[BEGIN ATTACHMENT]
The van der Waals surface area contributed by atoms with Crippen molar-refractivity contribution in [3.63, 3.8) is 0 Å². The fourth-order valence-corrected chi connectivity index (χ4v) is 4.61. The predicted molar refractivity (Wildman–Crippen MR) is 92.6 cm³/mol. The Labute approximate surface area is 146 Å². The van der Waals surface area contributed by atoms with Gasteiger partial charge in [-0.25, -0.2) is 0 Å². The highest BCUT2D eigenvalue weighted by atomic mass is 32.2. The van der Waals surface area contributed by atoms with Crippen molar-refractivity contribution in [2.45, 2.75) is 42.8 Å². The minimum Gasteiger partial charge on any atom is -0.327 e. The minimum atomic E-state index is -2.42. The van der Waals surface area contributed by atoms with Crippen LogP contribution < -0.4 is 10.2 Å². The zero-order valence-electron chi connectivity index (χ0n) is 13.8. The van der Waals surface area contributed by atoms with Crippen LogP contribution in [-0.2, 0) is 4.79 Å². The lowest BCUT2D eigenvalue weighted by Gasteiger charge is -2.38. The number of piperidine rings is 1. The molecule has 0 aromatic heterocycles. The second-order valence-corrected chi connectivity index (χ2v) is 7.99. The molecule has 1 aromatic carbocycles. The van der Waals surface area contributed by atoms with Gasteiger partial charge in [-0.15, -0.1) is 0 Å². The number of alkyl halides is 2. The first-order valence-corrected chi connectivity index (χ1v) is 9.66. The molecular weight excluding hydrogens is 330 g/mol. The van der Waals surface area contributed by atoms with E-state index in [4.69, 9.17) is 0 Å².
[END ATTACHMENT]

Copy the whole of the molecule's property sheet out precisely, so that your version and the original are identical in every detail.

The van der Waals surface area contributed by atoms with Crippen molar-refractivity contribution in [3.63, 3.8) is 0 Å². The fourth-order valence-corrected chi connectivity index (χ4v) is 4.61. The predicted molar refractivity (Wildman–Crippen MR) is 92.6 cm³/mol. The Labute approximate surface area is 146 Å². The van der Waals surface area contributed by atoms with Gasteiger partial charge in [-0.25, -0.2) is 0 Å². The highest BCUT2D eigenvalue weighted by atomic mass is 32.2. The van der Waals surface area contributed by atoms with Crippen molar-refractivity contribution in [2.45, 2.75) is 42.8 Å². The minimum Gasteiger partial charge on any atom is -0.327 e. The minimum atomic E-state index is -2.42. The van der Waals surface area contributed by atoms with Crippen LogP contribution < -0.4 is 10.2 Å². The zero-order valence-electron chi connectivity index (χ0n) is 13.8. The van der Waals surface area contributed by atoms with Crippen LogP contribution in [-0.2, 0) is 4.79 Å². The lowest BCUT2D eigenvalue weighted by Gasteiger charge is -2.38. The number of piperidine rings is 1. The molecule has 0 aromatic heterocycles. The second-order valence-corrected chi connectivity index (χ2v) is 7.99. The molecule has 1 aromatic carbocycles. The van der Waals surface area contributed by atoms with Gasteiger partial charge in [-0.15, -0.1) is 0 Å². The number of alkyl halides is 2. The first-order valence-corrected chi connectivity index (χ1v) is 9.66. The molecular weight excluding hydrogens is 330 g/mol. The van der Waals surface area contributed by atoms with E-state index in [4.69, 9.17) is 0 Å².